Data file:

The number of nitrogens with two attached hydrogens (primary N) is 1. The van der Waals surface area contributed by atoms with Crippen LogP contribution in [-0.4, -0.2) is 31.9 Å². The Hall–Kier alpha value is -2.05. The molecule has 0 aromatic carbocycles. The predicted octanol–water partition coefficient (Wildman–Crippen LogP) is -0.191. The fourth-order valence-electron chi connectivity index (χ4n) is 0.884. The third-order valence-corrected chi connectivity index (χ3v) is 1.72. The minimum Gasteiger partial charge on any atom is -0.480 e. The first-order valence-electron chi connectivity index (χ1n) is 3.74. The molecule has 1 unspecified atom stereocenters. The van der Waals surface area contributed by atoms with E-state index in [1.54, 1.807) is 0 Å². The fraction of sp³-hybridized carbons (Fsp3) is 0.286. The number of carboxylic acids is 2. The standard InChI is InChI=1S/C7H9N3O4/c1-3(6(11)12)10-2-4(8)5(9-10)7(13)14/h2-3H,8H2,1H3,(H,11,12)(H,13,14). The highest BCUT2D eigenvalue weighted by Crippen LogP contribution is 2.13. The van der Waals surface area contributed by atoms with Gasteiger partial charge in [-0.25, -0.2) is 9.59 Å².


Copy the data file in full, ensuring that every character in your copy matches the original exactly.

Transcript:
The number of nitrogens with two attached hydrogens (primary N) is 1. The van der Waals surface area contributed by atoms with Crippen LogP contribution in [-0.4, -0.2) is 31.9 Å². The Hall–Kier alpha value is -2.05. The molecule has 0 aromatic carbocycles. The predicted octanol–water partition coefficient (Wildman–Crippen LogP) is -0.191. The fourth-order valence-electron chi connectivity index (χ4n) is 0.884. The third-order valence-corrected chi connectivity index (χ3v) is 1.72. The minimum Gasteiger partial charge on any atom is -0.480 e. The first-order valence-electron chi connectivity index (χ1n) is 3.74. The molecule has 1 unspecified atom stereocenters. The van der Waals surface area contributed by atoms with E-state index in [1.54, 1.807) is 0 Å². The fraction of sp³-hybridized carbons (Fsp3) is 0.286. The number of carboxylic acids is 2. The standard InChI is InChI=1S/C7H9N3O4/c1-3(6(11)12)10-2-4(8)5(9-10)7(13)14/h2-3H,8H2,1H3,(H,11,12)(H,13,14). The highest BCUT2D eigenvalue weighted by Crippen LogP contribution is 2.13. The van der Waals surface area contributed by atoms with Gasteiger partial charge in [-0.25, -0.2) is 9.59 Å².